|Nguyen Thi Thu Trang - Head, Center for WTO and International Trade under the VCCI |
Amending, supplementing, and developing new domestic legal regulations (lawmaking) to implement commitments in the CPTPP are among the key tasks in Vietnam’s joining of the agreement. The main objectives of these lawmaking activities are to ensure the compatibility of domestic legislation and to organise implementation of these commitments in practice.
According to the plans from the National Assembly and the government, there is a total of seven laws, six decrees, and six circulars that need to be revised or newly developed. Since 2019, a total of 11 legal documents were issued to implement the commitments with immediate effect and four documents were drafted to prepare for it with schedules.
Regarding the legal documents issued to implement commitments with immediate effect, there is a total of 11 documents in this category, in which there are eight documents to internalise CPTPP commitments on trade in goods and three documents on the rules. These documents include a total of 63 groups of commitments under eight chapters and two bilateral letters.
In order to incorporate the CPTPP into domestic laws, there are seven legal documents that were internalised in the way of building a new document with the specific scope and subjects of application (six documents on trade in goods, one document on government procurement); three documents amending and supplementing existing legal documents, and one case included in the overall amendment draft of a relevant document.
During the drafting process, all legal documents were published to collect comments from the public. However, in many cases, the drafting agency only published documents without any attached explanations for policy choices of draft provisions, which causes certain difficulties for relevant stakeholders to understand and give comments. There are 7 of 11 drafts sent by drafting agencies to the Vietnam Chamber of Commerce and Industry for collecting businesses’ comments. In these cases, the drafts were more widely known by businesses and, at the same time, collected more focused and effective comments.
Eight documents were drafted and issued in 2019 and three documents issued in 2020. Although they were all drafted and issued in a shorter time compared to the normal process under the Law on Promulgation of Legal Documents, if compared with the milestone of January 14, 2019 required by the CPTPP, each of these documents were issued 246 days late on average.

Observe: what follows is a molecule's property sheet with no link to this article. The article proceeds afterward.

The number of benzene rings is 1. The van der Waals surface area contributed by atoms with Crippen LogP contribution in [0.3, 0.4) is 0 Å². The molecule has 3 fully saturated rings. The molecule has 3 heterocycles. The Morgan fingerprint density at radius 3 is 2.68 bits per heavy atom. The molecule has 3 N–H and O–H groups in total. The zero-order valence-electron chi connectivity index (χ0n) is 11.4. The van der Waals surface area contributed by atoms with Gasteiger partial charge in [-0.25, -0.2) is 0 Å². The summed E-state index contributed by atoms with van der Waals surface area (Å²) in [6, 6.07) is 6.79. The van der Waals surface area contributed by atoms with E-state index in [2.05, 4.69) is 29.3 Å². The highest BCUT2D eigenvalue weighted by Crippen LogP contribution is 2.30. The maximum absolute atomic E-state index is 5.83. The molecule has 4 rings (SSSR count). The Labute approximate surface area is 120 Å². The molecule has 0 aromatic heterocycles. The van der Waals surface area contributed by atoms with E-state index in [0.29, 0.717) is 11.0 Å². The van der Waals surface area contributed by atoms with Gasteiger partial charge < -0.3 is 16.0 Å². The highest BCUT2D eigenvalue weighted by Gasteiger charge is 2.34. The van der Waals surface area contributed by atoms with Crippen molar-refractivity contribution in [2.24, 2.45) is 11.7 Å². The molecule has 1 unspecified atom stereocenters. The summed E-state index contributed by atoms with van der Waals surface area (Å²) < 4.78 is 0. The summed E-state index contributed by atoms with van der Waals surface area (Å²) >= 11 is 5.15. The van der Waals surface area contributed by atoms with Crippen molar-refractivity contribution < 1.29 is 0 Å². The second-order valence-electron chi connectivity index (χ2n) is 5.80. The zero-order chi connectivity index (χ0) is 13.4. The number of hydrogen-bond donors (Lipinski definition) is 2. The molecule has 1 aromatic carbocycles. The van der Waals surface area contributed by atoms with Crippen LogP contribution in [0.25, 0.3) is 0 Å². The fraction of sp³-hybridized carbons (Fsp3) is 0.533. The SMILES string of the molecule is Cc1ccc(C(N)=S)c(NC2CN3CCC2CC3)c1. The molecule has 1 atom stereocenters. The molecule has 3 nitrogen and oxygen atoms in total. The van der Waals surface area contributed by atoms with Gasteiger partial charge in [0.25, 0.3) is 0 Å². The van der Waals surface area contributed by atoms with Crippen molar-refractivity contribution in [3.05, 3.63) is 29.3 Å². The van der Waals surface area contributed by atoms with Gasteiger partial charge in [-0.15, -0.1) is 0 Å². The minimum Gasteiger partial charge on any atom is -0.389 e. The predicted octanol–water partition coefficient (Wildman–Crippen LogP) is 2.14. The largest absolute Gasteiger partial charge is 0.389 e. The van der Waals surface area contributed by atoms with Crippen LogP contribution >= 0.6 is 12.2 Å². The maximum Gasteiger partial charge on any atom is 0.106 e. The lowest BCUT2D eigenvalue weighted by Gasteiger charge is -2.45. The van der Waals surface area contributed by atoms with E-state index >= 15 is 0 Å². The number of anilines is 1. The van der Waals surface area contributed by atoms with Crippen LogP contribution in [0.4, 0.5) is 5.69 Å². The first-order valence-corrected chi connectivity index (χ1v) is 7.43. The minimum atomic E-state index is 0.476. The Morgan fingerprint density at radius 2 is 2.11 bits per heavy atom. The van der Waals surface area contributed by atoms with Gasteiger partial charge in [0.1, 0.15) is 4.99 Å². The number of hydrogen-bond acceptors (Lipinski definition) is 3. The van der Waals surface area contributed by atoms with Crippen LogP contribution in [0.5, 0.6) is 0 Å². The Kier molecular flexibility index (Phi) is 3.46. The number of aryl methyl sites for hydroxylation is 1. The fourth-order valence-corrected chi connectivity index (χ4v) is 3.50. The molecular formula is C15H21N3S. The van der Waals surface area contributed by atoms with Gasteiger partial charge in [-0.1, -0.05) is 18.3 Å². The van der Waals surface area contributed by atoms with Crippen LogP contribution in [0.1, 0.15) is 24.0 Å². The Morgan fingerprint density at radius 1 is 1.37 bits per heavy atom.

Despite that, there are five documents that ensure compliance with the effective time of CPTPP through regulations on retroactive effect; two documents taking effect later than January 14, 2019 but to enforce Vietnam’s rights (not obligations) under the CPTPP; two documents guiding the implementation that were directly applied from the same date; and two documents taking effect later than that date but there were already documents guiding the temporary implementation since the agreement came into force, or their late effect did not affect the interests of partners or related stakeholders.
Although the effective date required is still guaranteed, the slow issuance of implementation documents has had certain impacts on the ability of Vietnamese businesses to take advantage of this agreement in the first stage. This may be one of the reasons why the exploitation of the CPTPP by Vietnam in the first two years of implementation has not met expectations.
Most of the provisions in these legal documents are compatible with the related CPTPP commitments. In most cases (tariff preferences, rules of origin, technical measures), this compatibility is ensured through transferring almost all texts or core content of commitments to domestic regulations, or with only small adjustments to ensure the technical consistency and sequence harmonisation in the relevant domestic mechanism.
Some provisions internalising CPTPP commitments in Vietnam’s documents have contents exceeding the standards, implementing them at a higher level than required or with an earlier roadmap (for example, requirements on transparency in bidding procedures). In some cases, the internalisation provisions have made certain adjustments compared to the requirements of the original commitments in terms of scope and conditions in order to ensure harmony, rationality, and consistency in the context of Vietnam’s domestic legislation.
In addition, there are still a few cases where regulations/mechanisms are not enough to ensure the implementation of CPTPP commitments in practice and therefore they need to be adjusted to ensure compliance or need to be developed timely, for example, the specific mechanism on employee representative organisations in enterprises in labour law.
Based on the review of lawmaking activities for carrying out the CPTPP, activities implementing other free trade agreements need to be considered to broaden their objectives, not only to fulfil the promises with partners, but also to go beyond that - developing legislation to meet our own internal needs in the process of agreement integration, thereby supporting businesses and the economy to take full advantage for the comprehensive and sustainable development of Vietnam.